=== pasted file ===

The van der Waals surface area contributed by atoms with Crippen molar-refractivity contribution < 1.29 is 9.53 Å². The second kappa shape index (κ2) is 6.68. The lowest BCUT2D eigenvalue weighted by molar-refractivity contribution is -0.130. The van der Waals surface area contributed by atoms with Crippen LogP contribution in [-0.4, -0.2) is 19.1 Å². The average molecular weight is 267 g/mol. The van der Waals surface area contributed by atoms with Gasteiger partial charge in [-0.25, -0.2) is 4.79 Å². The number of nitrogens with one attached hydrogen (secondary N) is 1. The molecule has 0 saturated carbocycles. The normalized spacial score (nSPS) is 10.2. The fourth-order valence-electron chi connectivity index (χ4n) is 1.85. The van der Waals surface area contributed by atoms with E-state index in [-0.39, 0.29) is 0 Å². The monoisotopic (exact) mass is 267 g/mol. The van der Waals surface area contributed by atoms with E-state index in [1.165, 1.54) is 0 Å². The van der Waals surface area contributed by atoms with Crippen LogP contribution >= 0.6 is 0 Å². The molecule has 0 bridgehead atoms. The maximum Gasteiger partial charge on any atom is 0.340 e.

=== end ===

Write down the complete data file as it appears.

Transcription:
The van der Waals surface area contributed by atoms with Crippen molar-refractivity contribution < 1.29 is 9.53 Å². The second kappa shape index (κ2) is 6.68. The lowest BCUT2D eigenvalue weighted by molar-refractivity contribution is -0.130. The van der Waals surface area contributed by atoms with Crippen LogP contribution in [-0.4, -0.2) is 19.1 Å². The average molecular weight is 267 g/mol. The van der Waals surface area contributed by atoms with Gasteiger partial charge in [-0.25, -0.2) is 4.79 Å². The number of nitrogens with one attached hydrogen (secondary N) is 1. The molecule has 0 saturated carbocycles. The normalized spacial score (nSPS) is 10.2. The fourth-order valence-electron chi connectivity index (χ4n) is 1.85. The van der Waals surface area contributed by atoms with E-state index in [-0.39, 0.29) is 0 Å². The monoisotopic (exact) mass is 267 g/mol. The van der Waals surface area contributed by atoms with E-state index in [1.165, 1.54) is 0 Å². The van der Waals surface area contributed by atoms with Crippen LogP contribution >= 0.6 is 0 Å². The molecule has 0 bridgehead atoms. The maximum Gasteiger partial charge on any atom is 0.340 e.